Communities are an integral part of health systems, and networks of people living with HIV and community organisations have been on the frontline of the HIV and TB responses for decades. Many are now also playing a critical role in tackling this new pandemic, adapting their existing programmes to include COVID-19 awareness and prevention and to address the health, social and economic consequences, from gender-based violence to loss of livelihoods and food insecurity.
We call on governments, donors and UN agencies to recognise the essential work that communities on the frontline of the HIV and TB responses are doing to tackle COVID-19, and to focus on providing community organisations with the financial resources, technical support and equipment they need to adapt to COVID-19, instead of starting brand new programmes using parallel structures. We also urge donors to grant maximum flexibility to existing partners, so that they can adapt to address HIV, TB and COVID-19 together, alongside the social and economic impacts of COVID-19 restrictions, including lockdown.
PROTECT HUMAN RIGHTS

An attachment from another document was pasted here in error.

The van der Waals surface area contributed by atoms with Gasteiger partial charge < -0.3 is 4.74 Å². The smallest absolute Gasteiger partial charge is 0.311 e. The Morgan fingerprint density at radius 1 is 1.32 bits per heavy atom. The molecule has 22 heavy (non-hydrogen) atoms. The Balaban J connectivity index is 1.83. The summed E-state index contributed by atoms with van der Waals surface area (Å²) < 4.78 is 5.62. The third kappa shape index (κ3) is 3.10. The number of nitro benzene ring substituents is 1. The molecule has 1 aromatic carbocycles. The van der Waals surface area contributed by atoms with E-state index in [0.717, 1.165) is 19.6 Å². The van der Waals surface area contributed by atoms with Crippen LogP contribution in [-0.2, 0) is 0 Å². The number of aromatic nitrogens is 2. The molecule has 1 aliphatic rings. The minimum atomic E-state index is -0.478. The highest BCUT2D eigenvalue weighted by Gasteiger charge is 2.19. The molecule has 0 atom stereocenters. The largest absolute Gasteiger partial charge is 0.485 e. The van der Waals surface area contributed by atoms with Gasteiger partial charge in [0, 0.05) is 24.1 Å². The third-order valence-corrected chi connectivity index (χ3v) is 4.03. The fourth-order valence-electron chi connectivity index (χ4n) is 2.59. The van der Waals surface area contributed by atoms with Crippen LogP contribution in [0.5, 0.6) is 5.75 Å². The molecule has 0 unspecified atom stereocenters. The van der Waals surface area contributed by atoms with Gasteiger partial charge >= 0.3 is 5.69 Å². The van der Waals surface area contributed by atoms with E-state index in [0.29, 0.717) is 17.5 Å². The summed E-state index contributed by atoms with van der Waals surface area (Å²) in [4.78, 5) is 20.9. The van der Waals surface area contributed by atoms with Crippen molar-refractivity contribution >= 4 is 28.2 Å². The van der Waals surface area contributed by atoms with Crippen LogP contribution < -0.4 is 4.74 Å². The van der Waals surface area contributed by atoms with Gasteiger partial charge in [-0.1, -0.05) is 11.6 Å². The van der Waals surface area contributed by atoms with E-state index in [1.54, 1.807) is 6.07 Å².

As HIV and TB organisations, we know too well how stigma and human rights violations can rapidly erupt in the face of a health crisis. As COVID-19 responses by governments continue and human rights are limited to reduce the spread of the virus, we are seeing a rise in human rights abuses targeted at people who are already marginalised or criminalised due to sexual orientation, gender identity, drug use or sex work. The Frontline AIDS’ Rapid Response Fund, which provides grants to LGBT people in emergency situations, has received almost triple the number of applications since January, highlighting examples of LGBT people being jailed for putting others at risk for COVID-19, and underlining the acute challenges facing marginalised communities as this pandemic takes hold.
We demand that governments and all other state actors desist from human rights violations carried out in the name of the COVID-19 crisis, and urge them to uphold dignity and human rights for all people. We also urge donors and UN partners to make human rights a core component of their responses to COVID-19, by increasing their advocacy efforts in response to human rights violations and by ensuring that new vaccines and treatments for COVID-19 are available and affordable for all, in line with the right to health.
To sign your organisation on this Call to Action, please email: email@example.com.
More info and all signatories on: https://frontlineaids.org/sustain-adapt-protect-a-call-to-action-on-hiv-tb-and-covid-19/
The Step Up Campaign Mission to Mt. Everest was envisioned to combat the deep rooted stigma, discrimination and attitudes our society has towards people living with HIV (PLHIV) & eliminate all forms of Stigma & Discrimination. The Campaign was initially led by Mr. Gopal Shrestha himself who later formed a Committee under the Chairmanship of Mr. Padam Raj Pahari with the objective of raising funds needed to ascent Mt. Everest and make the campaign successful.